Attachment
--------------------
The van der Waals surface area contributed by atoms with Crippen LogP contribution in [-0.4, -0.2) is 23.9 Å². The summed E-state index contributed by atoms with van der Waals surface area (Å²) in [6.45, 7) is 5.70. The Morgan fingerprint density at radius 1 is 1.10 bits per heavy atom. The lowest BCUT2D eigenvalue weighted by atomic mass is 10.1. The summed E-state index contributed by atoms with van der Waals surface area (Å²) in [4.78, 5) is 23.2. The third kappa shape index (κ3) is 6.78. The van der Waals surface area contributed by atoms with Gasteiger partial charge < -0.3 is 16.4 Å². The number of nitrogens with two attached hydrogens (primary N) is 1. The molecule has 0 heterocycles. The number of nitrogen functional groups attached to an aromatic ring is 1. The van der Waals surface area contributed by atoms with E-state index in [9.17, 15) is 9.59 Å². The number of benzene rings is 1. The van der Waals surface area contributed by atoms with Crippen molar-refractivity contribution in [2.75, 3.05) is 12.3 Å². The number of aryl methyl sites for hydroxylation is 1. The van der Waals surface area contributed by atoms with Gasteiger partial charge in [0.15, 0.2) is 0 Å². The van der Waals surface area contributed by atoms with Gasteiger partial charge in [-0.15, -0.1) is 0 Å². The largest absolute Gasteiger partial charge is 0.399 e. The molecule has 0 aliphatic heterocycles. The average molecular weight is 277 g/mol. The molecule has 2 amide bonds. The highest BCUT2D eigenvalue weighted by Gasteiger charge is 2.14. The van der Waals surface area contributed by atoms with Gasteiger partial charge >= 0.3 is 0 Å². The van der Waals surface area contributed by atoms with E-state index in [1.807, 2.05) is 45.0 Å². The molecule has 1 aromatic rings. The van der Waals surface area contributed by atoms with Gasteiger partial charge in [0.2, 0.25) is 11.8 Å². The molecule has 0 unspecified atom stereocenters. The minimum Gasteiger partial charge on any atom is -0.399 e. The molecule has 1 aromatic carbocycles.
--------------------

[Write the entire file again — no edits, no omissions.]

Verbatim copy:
The van der Waals surface area contributed by atoms with Crippen LogP contribution in [-0.4, -0.2) is 23.9 Å². The summed E-state index contributed by atoms with van der Waals surface area (Å²) in [6.45, 7) is 5.70. The Morgan fingerprint density at radius 1 is 1.10 bits per heavy atom. The lowest BCUT2D eigenvalue weighted by atomic mass is 10.1. The summed E-state index contributed by atoms with van der Waals surface area (Å²) in [4.78, 5) is 23.2. The third kappa shape index (κ3) is 6.78. The van der Waals surface area contributed by atoms with Gasteiger partial charge < -0.3 is 16.4 Å². The number of nitrogens with two attached hydrogens (primary N) is 1. The molecule has 0 heterocycles. The number of nitrogen functional groups attached to an aromatic ring is 1. The van der Waals surface area contributed by atoms with E-state index in [9.17, 15) is 9.59 Å². The number of benzene rings is 1. The van der Waals surface area contributed by atoms with Crippen molar-refractivity contribution in [2.75, 3.05) is 12.3 Å². The number of aryl methyl sites for hydroxylation is 1. The van der Waals surface area contributed by atoms with Gasteiger partial charge in [0.15, 0.2) is 0 Å². The van der Waals surface area contributed by atoms with Gasteiger partial charge in [-0.15, -0.1) is 0 Å². The largest absolute Gasteiger partial charge is 0.399 e. The molecule has 0 aliphatic heterocycles. The average molecular weight is 277 g/mol. The molecule has 2 amide bonds. The highest BCUT2D eigenvalue weighted by Gasteiger charge is 2.14. The van der Waals surface area contributed by atoms with Gasteiger partial charge >= 0.3 is 0 Å². The van der Waals surface area contributed by atoms with E-state index in [1.807, 2.05) is 45.0 Å². The molecule has 1 aromatic rings. The van der Waals surface area contributed by atoms with Gasteiger partial charge in [0.2, 0.25) is 11.8 Å². The molecule has 0 unspecified atom stereocenters. The minimum Gasteiger partial charge on any atom is -0.399 e. The molecule has 1 aromatic carbocycles.